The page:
True, yogurt can provide your body with protein, probiotics and calcium. However, processed yogurts contain artificial flavors and preservatives that just plain aren’t good for you. They’re also loaded with added sugars.
What to eat instead: Greek or regular yogurt, unflavored, with berries or honey added for sweetness. (Did you know how easy it is to make yogurt at home?)
Cereals often claim to be the best food to start off your day strong. They’re often enriched with vitamins, making them appear healthy. But check out the ingredients list. Sugar is often among the first ingredients, sometimes hidden under names like high-fructose corn syrup, fructose, fruit juice concentrates, glucose, malt syrup or evaporated cane juice. Many cereals can have a whole day’s worth of sugar in one serving.
We recommend eating a whole grain cereal with low sugar. Look for protein-packed ingredients, too, such as nuts and seeds, which can keep you fuller longer. Here are the healthiest cereals you should be buying—and the ones you should skip.
When I first heard of agave nectar I thought of it as a natural replacement for white sugar. It was marketed in a way that made it seem like a healthier replacement-and certainly a more expensive one.
Truth? It does have a lower glycemic index than table sugar, but it has a higher amount of fructose, so the American Diabetes Association recommends treating agave the same as sugar. In addition, though agave nectar is natural, most commercial agaves are processed.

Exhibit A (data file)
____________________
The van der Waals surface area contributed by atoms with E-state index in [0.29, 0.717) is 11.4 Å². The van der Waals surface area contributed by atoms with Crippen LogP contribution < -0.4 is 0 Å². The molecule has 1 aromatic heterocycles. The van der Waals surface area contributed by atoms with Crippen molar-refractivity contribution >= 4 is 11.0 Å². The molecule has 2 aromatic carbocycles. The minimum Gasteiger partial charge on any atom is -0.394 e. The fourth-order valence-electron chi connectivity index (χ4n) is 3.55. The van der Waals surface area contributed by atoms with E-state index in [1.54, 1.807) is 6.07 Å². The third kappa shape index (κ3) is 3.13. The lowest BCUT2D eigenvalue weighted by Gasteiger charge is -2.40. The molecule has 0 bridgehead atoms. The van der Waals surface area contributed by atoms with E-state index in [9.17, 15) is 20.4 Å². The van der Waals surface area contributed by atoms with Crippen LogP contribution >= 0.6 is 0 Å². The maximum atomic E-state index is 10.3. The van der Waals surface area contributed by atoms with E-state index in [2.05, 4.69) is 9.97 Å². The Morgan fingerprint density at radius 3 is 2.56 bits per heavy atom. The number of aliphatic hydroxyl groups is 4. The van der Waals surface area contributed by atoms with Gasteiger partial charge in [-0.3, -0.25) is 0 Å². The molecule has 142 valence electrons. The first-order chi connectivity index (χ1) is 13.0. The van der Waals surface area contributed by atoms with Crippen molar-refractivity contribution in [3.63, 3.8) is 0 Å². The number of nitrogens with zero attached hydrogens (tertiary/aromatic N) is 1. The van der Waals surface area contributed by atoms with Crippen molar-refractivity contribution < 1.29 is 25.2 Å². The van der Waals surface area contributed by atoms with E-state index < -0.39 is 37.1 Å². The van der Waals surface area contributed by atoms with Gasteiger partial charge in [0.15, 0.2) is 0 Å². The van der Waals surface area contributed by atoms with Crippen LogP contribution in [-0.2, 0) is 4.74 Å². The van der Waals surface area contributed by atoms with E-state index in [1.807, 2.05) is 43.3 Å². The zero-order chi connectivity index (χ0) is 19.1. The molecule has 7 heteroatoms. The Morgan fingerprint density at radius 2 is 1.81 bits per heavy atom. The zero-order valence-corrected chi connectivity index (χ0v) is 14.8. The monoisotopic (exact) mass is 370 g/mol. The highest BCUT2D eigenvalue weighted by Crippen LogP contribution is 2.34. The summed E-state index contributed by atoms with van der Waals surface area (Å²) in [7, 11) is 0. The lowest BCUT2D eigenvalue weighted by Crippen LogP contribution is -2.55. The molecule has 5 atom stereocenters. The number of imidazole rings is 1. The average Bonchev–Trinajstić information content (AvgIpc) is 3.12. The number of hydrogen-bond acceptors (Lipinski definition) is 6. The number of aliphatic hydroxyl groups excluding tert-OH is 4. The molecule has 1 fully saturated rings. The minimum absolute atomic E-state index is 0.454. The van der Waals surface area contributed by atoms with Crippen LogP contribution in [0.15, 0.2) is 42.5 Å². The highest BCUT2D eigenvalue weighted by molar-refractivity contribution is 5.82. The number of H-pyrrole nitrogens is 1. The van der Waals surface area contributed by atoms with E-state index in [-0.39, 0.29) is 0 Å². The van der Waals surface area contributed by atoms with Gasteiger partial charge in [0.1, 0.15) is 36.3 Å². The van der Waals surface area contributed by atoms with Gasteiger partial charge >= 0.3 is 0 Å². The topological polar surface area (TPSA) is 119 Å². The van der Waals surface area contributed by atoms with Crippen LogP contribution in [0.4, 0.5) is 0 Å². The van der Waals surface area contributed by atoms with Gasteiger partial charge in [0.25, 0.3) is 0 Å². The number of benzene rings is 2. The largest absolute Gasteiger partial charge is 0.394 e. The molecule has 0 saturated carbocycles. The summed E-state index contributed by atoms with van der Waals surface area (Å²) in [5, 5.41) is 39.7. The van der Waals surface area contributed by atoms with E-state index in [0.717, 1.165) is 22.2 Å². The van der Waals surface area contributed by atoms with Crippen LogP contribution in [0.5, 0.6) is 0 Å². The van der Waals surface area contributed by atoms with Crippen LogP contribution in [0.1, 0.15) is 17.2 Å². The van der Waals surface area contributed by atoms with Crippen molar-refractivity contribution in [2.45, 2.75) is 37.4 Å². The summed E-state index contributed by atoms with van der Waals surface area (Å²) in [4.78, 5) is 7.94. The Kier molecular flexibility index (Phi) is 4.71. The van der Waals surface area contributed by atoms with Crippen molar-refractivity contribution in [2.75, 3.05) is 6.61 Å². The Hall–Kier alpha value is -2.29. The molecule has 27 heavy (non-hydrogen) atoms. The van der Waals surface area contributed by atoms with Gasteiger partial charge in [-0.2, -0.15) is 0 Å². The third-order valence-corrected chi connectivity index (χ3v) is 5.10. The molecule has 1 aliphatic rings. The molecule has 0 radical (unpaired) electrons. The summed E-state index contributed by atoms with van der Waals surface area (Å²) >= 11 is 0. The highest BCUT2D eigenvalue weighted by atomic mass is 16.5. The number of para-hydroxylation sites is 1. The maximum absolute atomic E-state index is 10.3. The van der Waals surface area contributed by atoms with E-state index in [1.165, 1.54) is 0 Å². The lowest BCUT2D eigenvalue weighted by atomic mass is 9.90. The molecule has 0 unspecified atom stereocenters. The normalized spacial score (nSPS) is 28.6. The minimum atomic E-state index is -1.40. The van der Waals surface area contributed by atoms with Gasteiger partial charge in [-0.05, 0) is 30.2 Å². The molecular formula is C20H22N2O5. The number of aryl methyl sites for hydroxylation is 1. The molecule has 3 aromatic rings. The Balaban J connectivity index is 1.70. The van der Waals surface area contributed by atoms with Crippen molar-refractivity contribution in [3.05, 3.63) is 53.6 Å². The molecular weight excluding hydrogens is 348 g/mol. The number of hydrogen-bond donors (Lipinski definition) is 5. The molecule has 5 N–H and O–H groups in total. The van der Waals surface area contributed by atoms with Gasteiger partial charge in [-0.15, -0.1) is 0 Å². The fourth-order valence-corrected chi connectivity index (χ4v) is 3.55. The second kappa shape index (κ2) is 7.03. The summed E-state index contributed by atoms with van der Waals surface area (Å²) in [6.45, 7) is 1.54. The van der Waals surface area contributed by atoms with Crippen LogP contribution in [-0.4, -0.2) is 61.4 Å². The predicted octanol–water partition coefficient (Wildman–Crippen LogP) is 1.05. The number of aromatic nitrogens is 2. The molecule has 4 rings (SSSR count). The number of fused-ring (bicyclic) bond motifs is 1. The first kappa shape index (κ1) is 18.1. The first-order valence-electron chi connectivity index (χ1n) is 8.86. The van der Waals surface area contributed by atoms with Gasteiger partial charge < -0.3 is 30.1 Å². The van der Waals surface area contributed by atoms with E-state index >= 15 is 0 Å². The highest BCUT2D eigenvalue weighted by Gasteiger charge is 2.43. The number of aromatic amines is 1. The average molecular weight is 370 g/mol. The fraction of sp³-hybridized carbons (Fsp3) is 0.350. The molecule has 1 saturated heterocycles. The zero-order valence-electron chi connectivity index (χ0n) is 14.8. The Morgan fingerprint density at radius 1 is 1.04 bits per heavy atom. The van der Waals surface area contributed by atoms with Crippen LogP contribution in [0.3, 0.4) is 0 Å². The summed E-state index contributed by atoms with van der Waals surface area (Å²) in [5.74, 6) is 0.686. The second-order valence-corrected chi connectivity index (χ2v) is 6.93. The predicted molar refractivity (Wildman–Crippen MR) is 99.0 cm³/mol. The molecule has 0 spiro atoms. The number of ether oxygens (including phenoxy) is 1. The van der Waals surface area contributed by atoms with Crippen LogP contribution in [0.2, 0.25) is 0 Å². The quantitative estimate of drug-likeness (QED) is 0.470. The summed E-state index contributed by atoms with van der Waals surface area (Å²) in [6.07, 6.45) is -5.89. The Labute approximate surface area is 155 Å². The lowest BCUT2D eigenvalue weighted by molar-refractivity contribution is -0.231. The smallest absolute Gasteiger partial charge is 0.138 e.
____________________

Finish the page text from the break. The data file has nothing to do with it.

Packaged Lunch Meats
Chicken and turkey are generally low-calorie choices people feel good about tucking into their hoagies. In reality, though, lunch meats pack unhealthy amounts of sodium. Your better bet? Roast a chicken or other meat at home on the weekend and slice up the leftovers for sandwiches. (Here are more ways to cook once and eat all week.)
Like fruit juice, smoothies sound wonderful: They’re made with fruit, after all! Homemade smoothies can be healthy if made using whole ingredients and minimal sugar (think plain yogurt, fresh or frozen fruits, seeds, herbs and greens). Most commercial smoothies, however, begin with a base of sweetened yogurt and fruit juice, with only a minimal amount of fruit. These drinks are a sugar bomb. Take these healthy breakfasts on the go instead.
Note: If you are drinking a healthy smoothie, take your time sipping it. The pulverized raw fruits and vegetables are easy to guzzle, leaving your gut totally overwhelmed and stuffed.
I know what you’re thinking: How can vegetables be unhealthy? Well, once again, veggie chips are highly processed, often adding a layer of oil, salt, artificial colors and preservatives over the no-longer-fresh veggies. Most aren’t much better for you than other types of chips.
We suggest making homemade veggie chips by dehydrating vegetables or fruits in a low oven. This lets you control the salt or sugar and nix the fake additives. (Or try this cool technique to make greens taste delicious.)
A final caveat: You can enjoy all the foods above, of course! The important thing is simply to know what you’re eating and understand how it fits into your nutrition goals.